An additional advantage over photometric solutions is that, conventionally, the object has to be stopped underneath a central camera within a bulky light dome consisting of several illumination sources, each of which needs to be activated individually in a sequence as the images are captured. Inline computational imaging differs from this, as it uses four LED lights strobed at high frequency, which allows images to be captured as the object moves under the camera.

Tilting a circuit board

Asked what the motivation for the AIT developing such a solution was, Thanner explains: ‘There are lots and lots of requests from industry for this technology, as there’s an increasing number of requirements or tasks that can’t be solved by 2D or 3D alone, but instead needs a combination – for example, PCB inspection.

‘So, on a PCB there are printed wires, labelling and a number of soldered components that all need inspecting to make sure they are parallel to the PCB, rather than being tilted in an undesirable way. Inline computational imaging… can mimic what a human is doing when inspecting a challenging surface. A human tilts and varies their viewing angle to inspect a surface, with different perspectives and illumination directions. While traditionally machine vision solutions have not been able to solve this task, with inline computational imaging, machine vision can now mimic this human behaviour.’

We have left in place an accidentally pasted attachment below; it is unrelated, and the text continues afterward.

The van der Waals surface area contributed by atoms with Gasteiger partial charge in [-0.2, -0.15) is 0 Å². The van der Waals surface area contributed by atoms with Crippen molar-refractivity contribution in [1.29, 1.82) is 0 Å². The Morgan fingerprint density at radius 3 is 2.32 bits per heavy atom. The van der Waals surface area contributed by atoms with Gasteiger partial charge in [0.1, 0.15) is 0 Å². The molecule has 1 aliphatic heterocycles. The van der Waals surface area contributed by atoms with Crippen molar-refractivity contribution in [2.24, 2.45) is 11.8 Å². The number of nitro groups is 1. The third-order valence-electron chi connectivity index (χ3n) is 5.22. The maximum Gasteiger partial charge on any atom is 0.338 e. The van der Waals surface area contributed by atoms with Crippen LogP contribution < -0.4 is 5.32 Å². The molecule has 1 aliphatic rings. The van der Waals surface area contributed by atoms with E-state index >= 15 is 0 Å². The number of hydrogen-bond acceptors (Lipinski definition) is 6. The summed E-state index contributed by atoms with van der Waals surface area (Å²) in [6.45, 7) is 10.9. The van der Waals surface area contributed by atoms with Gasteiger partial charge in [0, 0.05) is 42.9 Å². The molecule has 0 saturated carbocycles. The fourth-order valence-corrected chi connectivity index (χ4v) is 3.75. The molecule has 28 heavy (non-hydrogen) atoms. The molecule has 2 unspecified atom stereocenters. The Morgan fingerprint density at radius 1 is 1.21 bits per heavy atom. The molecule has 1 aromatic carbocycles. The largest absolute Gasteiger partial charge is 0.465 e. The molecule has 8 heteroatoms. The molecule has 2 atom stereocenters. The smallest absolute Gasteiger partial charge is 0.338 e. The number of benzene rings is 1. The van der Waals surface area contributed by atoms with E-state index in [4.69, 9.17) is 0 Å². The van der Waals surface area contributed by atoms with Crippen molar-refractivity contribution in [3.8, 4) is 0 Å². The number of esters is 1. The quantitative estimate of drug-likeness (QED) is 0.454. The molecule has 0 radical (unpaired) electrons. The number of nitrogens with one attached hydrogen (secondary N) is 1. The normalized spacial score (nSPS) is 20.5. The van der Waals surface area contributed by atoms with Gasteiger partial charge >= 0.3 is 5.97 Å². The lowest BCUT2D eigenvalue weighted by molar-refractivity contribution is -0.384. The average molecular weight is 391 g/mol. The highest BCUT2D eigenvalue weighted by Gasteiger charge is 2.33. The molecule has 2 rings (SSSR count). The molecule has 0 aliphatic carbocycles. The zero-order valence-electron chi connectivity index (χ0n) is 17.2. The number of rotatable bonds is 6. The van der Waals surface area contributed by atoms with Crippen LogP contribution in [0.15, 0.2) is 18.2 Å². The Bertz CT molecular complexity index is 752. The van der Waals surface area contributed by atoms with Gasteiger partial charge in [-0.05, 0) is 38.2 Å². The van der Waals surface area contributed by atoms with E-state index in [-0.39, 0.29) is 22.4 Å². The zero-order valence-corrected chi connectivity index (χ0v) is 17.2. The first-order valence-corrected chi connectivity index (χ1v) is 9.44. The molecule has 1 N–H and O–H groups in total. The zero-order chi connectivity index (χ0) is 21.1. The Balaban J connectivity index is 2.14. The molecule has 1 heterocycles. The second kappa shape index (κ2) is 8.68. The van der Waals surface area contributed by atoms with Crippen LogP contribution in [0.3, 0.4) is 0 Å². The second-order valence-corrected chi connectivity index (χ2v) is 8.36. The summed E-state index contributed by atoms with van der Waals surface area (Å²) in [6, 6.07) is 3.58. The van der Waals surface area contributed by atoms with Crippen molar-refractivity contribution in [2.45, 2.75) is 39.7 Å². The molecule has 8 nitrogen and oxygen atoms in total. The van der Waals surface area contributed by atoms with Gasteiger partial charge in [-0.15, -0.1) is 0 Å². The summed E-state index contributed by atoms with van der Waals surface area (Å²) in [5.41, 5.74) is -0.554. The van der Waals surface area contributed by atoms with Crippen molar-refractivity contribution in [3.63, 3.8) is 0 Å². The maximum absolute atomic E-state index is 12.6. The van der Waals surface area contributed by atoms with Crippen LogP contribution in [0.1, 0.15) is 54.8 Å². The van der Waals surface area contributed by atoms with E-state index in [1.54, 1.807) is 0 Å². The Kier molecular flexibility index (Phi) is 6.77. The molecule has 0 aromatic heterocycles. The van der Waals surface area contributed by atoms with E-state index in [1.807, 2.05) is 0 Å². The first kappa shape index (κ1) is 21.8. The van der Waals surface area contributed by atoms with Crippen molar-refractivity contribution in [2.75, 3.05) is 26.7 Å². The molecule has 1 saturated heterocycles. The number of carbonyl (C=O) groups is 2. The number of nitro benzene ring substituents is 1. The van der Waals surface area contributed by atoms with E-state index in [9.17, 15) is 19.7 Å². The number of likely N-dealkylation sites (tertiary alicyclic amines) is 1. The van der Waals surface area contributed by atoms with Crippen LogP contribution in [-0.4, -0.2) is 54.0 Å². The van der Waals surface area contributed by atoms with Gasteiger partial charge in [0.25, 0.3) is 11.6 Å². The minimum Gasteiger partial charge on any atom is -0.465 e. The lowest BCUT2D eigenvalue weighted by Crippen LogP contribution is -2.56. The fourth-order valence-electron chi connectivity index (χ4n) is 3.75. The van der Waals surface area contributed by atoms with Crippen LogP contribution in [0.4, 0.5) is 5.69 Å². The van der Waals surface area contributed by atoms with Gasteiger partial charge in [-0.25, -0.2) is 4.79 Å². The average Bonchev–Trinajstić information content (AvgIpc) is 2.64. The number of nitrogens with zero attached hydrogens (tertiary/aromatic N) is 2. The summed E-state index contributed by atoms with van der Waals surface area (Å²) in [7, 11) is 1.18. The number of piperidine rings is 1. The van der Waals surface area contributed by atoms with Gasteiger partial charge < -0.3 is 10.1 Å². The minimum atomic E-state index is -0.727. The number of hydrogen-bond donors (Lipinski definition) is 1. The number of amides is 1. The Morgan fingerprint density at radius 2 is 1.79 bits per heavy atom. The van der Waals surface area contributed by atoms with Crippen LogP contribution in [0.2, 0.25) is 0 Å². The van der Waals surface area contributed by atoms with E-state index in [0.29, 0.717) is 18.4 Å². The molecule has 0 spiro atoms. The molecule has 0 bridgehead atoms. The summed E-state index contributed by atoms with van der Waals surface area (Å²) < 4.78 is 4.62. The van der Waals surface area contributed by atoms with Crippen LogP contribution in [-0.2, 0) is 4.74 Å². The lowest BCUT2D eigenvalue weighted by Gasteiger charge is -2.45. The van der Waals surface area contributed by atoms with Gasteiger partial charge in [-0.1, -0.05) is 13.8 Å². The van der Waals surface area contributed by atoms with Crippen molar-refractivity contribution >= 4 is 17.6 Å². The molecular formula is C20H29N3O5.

The components of an inline computational imaging setup. Credit: AIT

In addition to PCBs, the technique is suited to inspecting challenging surfaces such as metals, or those where there is a combination of printed and metallic surfaces.

‘You can use it on metallic surfaces to detect cracks,’ Thanner continues. ‘We have also used it to measure connectors, or dark chip sockets with a huge number of tiny metallic pins. Using inline computational imaging enables the socket to be measured to see if there is a label on it, read what’s printed on the label, and also to reconstruct the pins and measure the height of each of these pins.’

Dealing with data

The system does produce a lot of data and therefore requires a fast processor. Thanner explains: ‘As we are over-sampling the scene to capture the different viewing and illumination angles, you have to deal with a much higher data volume than you would have with traditional 2D or 3D imaging cameras, or solutions where only one image is captured before processing takes place. Instead we capture images while an object moves beneath the camera and then we process all that data together.’ AIT’s algorithms are optimised to run on a GPU.

While the processing side of inline computational imaging might be a little slower than traditional imaging methods such as light sectioning and stereo imaging, the technique is much more suited to detecting fine surface details.

‘The matching between the images is more robust compared to classical stereo imaging, therefore the reconstruction quality of inline computational imaging is traditionally better,’ Thanner says. ‘It is also better than only doing the light sectioning. The main challenge for sure is the need to have high computational power.’

Working with commercial cameras